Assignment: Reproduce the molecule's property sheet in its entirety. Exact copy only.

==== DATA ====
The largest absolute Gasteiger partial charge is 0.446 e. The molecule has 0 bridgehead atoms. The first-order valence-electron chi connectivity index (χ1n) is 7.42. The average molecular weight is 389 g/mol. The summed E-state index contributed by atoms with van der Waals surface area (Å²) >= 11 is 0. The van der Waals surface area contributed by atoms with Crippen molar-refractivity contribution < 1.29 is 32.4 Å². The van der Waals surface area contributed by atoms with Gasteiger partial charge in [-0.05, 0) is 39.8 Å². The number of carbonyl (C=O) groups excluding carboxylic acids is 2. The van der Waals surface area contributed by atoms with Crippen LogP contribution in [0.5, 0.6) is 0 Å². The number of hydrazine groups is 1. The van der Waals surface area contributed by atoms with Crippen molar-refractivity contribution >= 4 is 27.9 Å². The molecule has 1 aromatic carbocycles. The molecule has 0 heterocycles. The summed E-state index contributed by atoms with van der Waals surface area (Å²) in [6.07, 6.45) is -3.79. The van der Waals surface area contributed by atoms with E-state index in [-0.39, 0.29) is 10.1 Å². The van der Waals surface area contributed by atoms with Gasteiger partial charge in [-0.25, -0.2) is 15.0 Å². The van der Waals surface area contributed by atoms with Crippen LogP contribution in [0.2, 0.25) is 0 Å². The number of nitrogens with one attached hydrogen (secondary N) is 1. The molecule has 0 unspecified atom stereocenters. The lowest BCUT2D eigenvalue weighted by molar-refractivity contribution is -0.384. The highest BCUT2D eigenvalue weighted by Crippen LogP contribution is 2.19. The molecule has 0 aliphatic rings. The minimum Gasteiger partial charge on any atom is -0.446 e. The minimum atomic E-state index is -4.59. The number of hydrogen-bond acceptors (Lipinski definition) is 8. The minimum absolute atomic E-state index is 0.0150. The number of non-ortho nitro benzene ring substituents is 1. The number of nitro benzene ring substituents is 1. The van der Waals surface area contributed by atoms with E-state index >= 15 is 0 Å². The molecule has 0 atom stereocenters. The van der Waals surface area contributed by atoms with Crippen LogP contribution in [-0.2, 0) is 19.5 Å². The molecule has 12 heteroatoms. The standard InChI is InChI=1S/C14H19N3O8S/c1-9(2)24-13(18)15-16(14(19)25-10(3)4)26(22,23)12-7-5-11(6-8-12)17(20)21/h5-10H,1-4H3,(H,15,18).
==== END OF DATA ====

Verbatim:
The largest absolute Gasteiger partial charge is 0.446 e. The molecule has 0 bridgehead atoms. The first-order valence-electron chi connectivity index (χ1n) is 7.42. The average molecular weight is 389 g/mol. The summed E-state index contributed by atoms with van der Waals surface area (Å²) >= 11 is 0. The van der Waals surface area contributed by atoms with Crippen molar-refractivity contribution < 1.29 is 32.4 Å². The van der Waals surface area contributed by atoms with Gasteiger partial charge in [-0.05, 0) is 39.8 Å². The number of carbonyl (C=O) groups excluding carboxylic acids is 2. The van der Waals surface area contributed by atoms with Crippen LogP contribution in [0.5, 0.6) is 0 Å². The number of hydrazine groups is 1. The van der Waals surface area contributed by atoms with Crippen molar-refractivity contribution >= 4 is 27.9 Å². The molecule has 1 aromatic carbocycles. The molecule has 0 heterocycles. The summed E-state index contributed by atoms with van der Waals surface area (Å²) in [6.07, 6.45) is -3.79. The van der Waals surface area contributed by atoms with E-state index in [-0.39, 0.29) is 10.1 Å². The van der Waals surface area contributed by atoms with Gasteiger partial charge in [-0.25, -0.2) is 15.0 Å². The van der Waals surface area contributed by atoms with Crippen LogP contribution in [0.2, 0.25) is 0 Å². The number of nitrogens with one attached hydrogen (secondary N) is 1. The molecule has 0 unspecified atom stereocenters. The lowest BCUT2D eigenvalue weighted by molar-refractivity contribution is -0.384. The highest BCUT2D eigenvalue weighted by Crippen LogP contribution is 2.19. The molecule has 0 aliphatic rings. The minimum Gasteiger partial charge on any atom is -0.446 e. The minimum atomic E-state index is -4.59. The number of hydrogen-bond acceptors (Lipinski definition) is 8. The minimum absolute atomic E-state index is 0.0150. The number of non-ortho nitro benzene ring substituents is 1. The number of nitro benzene ring substituents is 1. The van der Waals surface area contributed by atoms with E-state index >= 15 is 0 Å². The molecule has 0 atom stereocenters. The van der Waals surface area contributed by atoms with Crippen LogP contribution in [-0.2, 0) is 19.5 Å². The molecule has 12 heteroatoms. The standard InChI is InChI=1S/C14H19N3O8S/c1-9(2)24-13(18)15-16(14(19)25-10(3)4)26(22,23)12-7-5-11(6-8-12)17(20)21/h5-10H,1-4H3,(H,15,18).